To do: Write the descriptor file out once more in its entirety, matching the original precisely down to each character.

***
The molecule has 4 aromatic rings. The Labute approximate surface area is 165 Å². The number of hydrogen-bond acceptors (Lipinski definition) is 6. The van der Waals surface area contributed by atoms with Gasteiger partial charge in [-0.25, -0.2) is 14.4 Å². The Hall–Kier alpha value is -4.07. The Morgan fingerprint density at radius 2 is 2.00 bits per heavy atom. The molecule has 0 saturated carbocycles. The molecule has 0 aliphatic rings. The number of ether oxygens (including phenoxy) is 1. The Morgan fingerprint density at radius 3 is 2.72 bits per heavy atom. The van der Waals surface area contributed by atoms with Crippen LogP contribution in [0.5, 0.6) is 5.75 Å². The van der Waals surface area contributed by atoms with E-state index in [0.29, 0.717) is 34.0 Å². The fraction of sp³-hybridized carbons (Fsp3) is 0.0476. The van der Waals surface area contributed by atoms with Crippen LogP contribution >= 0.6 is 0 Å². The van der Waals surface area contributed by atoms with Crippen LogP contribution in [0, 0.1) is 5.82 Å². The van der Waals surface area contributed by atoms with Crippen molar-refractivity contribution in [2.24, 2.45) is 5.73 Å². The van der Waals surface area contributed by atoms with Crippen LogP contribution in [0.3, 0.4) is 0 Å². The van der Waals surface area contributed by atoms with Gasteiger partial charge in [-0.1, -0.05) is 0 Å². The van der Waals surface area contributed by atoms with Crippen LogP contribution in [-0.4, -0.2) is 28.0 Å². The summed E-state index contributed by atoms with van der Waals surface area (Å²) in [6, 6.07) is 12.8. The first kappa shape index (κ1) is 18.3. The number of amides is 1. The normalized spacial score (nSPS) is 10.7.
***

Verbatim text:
The molecule has 4 aromatic rings. The Labute approximate surface area is 165 Å². The number of hydrogen-bond acceptors (Lipinski definition) is 6. The van der Waals surface area contributed by atoms with Gasteiger partial charge in [-0.25, -0.2) is 14.4 Å². The Hall–Kier alpha value is -4.07. The Morgan fingerprint density at radius 2 is 2.00 bits per heavy atom. The molecule has 0 saturated carbocycles. The molecule has 0 aliphatic rings. The number of ether oxygens (including phenoxy) is 1. The Morgan fingerprint density at radius 3 is 2.72 bits per heavy atom. The van der Waals surface area contributed by atoms with Crippen LogP contribution in [0.5, 0.6) is 5.75 Å². The van der Waals surface area contributed by atoms with E-state index in [0.29, 0.717) is 34.0 Å². The fraction of sp³-hybridized carbons (Fsp3) is 0.0476. The van der Waals surface area contributed by atoms with Crippen LogP contribution >= 0.6 is 0 Å². The van der Waals surface area contributed by atoms with Crippen LogP contribution in [0, 0.1) is 5.82 Å². The van der Waals surface area contributed by atoms with Crippen molar-refractivity contribution in [2.24, 2.45) is 5.73 Å². The van der Waals surface area contributed by atoms with Crippen LogP contribution in [0.3, 0.4) is 0 Å². The van der Waals surface area contributed by atoms with Gasteiger partial charge in [-0.1, -0.05) is 0 Å². The van der Waals surface area contributed by atoms with Crippen LogP contribution in [-0.4, -0.2) is 28.0 Å². The summed E-state index contributed by atoms with van der Waals surface area (Å²) in [6, 6.07) is 12.8. The first kappa shape index (κ1) is 18.3. The number of amides is 1. The normalized spacial score (nSPS) is 10.7.